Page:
Navigating the Conversation: What to Do When Your Vocabulary Stops Short

Navigating the Conversation: What to Do When Your Vocabulary Stops Short
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It’s a familiar scene for a language learner: You’re in the middle of a great conversation with a native speaker and then suddenly you find yourself stuck. 

Sometimes it’s that you know exactly what you’d like to say, but don’t have the words for it yet in your new language. Other times you’ve asked a question and don’t understand the response. 

As you’re learning a new language and practicing it more and more, this is completely normal—in fact, it’s bound to happen. Let’s walk through a process for navigating these situations so you can get past the roadblock and continue conversing. 

Overall process:

  • Take a minute
  • Think of a creative way to say what you mean
  • Think of something else you can say instead
  • Ask for help

Take a minute 

Remember that there’s no need to rush—you are still learning. The key is to keep the conversation going so you can practice. So if you know what you’d like to say and just don’t have the right words yet, give yourself some time to think it through. 

Here are a few phrases that are helpful to know so that you can politely request the time you need to consider your response.

  • “One moment”
  • “How do you say [word]”
  • “I don’t understand” 

Get creative with your communication

When your vocabulary stops short, some creative problem-solving comes into play. While you may not be able to communicate in exactly the same way you would in your native language, there are often ways to get your meaning across.

Sometimes, we’ll feel unable to say a phrase because one word is outside of our vocabulary. Is there another way you can describe that word? Is there something you can reference in your environment to help you communicate what you mean?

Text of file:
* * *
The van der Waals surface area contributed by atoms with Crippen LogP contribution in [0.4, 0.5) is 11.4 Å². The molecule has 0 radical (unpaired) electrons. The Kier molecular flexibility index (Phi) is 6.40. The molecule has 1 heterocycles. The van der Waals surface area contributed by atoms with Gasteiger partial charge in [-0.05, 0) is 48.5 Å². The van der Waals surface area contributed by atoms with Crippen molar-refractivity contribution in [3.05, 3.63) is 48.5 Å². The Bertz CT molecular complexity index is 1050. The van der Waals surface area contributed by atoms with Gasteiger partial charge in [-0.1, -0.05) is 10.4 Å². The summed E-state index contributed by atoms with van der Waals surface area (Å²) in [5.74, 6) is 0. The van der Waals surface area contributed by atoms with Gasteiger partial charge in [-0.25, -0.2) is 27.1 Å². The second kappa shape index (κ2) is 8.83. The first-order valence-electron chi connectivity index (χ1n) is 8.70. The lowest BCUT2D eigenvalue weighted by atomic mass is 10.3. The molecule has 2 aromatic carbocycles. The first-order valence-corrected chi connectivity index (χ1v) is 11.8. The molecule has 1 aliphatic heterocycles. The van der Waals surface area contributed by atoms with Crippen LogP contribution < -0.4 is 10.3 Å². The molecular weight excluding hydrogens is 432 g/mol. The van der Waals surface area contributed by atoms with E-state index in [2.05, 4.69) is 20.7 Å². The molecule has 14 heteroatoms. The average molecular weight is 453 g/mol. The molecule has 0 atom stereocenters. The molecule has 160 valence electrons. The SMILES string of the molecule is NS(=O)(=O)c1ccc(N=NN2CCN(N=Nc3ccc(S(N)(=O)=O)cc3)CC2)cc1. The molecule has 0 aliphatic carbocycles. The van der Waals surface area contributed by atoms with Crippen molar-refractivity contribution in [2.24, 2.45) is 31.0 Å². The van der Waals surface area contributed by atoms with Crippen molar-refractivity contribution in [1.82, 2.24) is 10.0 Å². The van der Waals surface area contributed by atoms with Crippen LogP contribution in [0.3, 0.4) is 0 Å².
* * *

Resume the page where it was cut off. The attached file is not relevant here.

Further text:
Often, it can be helpful to ask how to say that specific word before continuing on with the conversation. It’s great to already be familiar with the phrase “how do you say” and “what’s the word for” in your new language, so you can ask accordingly. 

For example, perhaps you don’t yet know how to say “library” in your given language, but can easily ask, “what’s the word for the place with many books.”  

Or, perhaps you’re chatting with another patron in a coffee shop, and don’t know the specific word for “cashier.” You can gesture to the cashier, and ask “how do you say the person who sells the coffee.”

Asking how to say something is a great way to expand your vocabulary. Once you learn the new word or phrase, practice using it a few times as you continue your conversation to quickly cement it in your vocabulary. 

Come up with an alternative response

Sometimes, we’d like to communicate a complex thought that includes several words or phrases that we don’t know yet. 

In these instances, it may be best to make a note of what you’d like to say, and remember to learn those words for next time. Keep in mind that reaching our limits is how we learn! Now that you’ve realized how useful that phrase is, you’re more likely to remember it in the future. 

In the meantime, try to simplify your response to say something that is within your current vocabulary. For example, maybe you can’t yet tell the in-depth story about your dog that you had in mind, but you can share that you have a dog as well as their name and age. Challenging yourself to keep the conversation going, even when you don’t have all the words, will help you learn faster.

What if you don’t understand what they said?

During a conversation, it may be another person’s response that ventures outside of your vocabulary, rather than yours. 

First, you can take this as a compliment—they believed that you’d be able to understand! This is a sign that you’re communicating effectively.  

The next best step is to ask for help. Make it clear that you didn’t understand, and need some additional assistance to figure out what they mean. There are many phrases that can be helpful here:

  • “I don’t understand”
  • “Can you repeat that”
  • “Can you say that more slowly, please”
  • “Can you say that in a different way”
  • “I’m still learning [language]”

Once you’ve asked, they will likely repeat themselves more slowly, and may even simplify their vocabulary so that you can understand. 

Overall, remember that it’s okay not to know every word in your new language. Nobody expects you to! And each time that you encounter a new word or phrase, keep in mind that it’s a valuable opportunity to learn more.

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